Harnessing the Capabilities of Non-Surgeon Health Workers

The idea that leadership in a clinic is not limited to surgeons points to task sharing to the great number of other health workers, including nurses, technicians, community health workers and others. Take glaucoma: Close to 600,000 Ethiopians require surgery to prevent blindness from advanced glaucoma, and a trained nurse is fully capable of administering the needed surgeries in rural areas when surgeons are unavailable.

Ethiopia will in fact be the first to work with GE to implement the Safe Surgery 2020 initiative. According to Dr. Kesetebirhan Admasu, Ethiopia’s minister of health, the country has an ambitious goal to make safe surgery accessible within two hours’ walking distance from every Ethiopian home. This will require getting 500 new hospitals up and running in the next five years. Rural residents will pay a premium of $10 per year for access to health care services, while those below the poverty line will be covered financially by their local government. Task sharing will be a crucial component to making this happen.

Though task sharing has proven to be very successful, concerns remain. What is the career path for a nurse trained to perform C-sections in the absence of doctor or surgeon qualifications? As legal systems change, how can support-level health workers be protected, especially if they are administering surgeries on their own? Governance will need to keep up as task sharing increases, and improvements in higher levels of care need to remain top-of-mind. As Sanghvi stressed, “We do have to keep training everyone. The demand for surgeons is growing, especially as people have more and more disposable income and are demanding quality services.” The definition of a surgeon must change. It is imperative that non-physicians can also serve as surgeons.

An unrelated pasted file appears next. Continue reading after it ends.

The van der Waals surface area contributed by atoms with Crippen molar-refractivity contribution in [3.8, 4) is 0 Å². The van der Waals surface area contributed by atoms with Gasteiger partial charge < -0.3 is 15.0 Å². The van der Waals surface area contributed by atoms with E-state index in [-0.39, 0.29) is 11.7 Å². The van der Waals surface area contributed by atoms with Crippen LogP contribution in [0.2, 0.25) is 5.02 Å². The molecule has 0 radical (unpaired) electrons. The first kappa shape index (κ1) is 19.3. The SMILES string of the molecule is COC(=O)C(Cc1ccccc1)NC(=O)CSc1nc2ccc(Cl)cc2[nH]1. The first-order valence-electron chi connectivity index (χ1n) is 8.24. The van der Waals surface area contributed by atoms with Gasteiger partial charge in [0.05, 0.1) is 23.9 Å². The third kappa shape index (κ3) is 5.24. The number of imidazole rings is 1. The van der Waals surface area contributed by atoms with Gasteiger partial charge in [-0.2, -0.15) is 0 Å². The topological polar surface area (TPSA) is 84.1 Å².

Making Safe Surgery Context-Appropriate

Another challenge is ensuring that approaches to safe surgery are custom-built for the environment at hand. Infrastructure and equipment needs vary widely by country, state and even facility, which is often highly dependent on existing government involvement. One facility might have trouble finding biomedical technicians to repair equipment, while another nearby might find the same equipment unusable without consistent access to electricity. One hospital might have multiple surgeons, but no anesthetist with the qualifications to manage complex cases, while another might have no surgeons at all.

Partnership is key to fostering leadership and enabling surgeons, anesthesiologists and nurses to deliver safe surgery with the manpower, equipment and infrastructure they have available. This includes both hospital-to-hospital partnerships to share learnings and experiences, as well as partnerships with government and the private sector to ensure legal regulations and fund support leaders to build safe surgery ecosystems.

Safe Surgery 2020 is a promising start to foster the leadership development required to improve the success rate of surgeries in low- and middle-income countries. “Transforming surgical safety will require a multi-sectoral effort,” said Elam. “We are proud to launch this initiative, but we realize that we simply can’t do it alone. Safe Surgery 2020 must be part of a broader, global effort to put surgery on the agenda.”

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Infographic: What is the (Particulate) Matter in India?

By Kabir Nanda and Varad Pande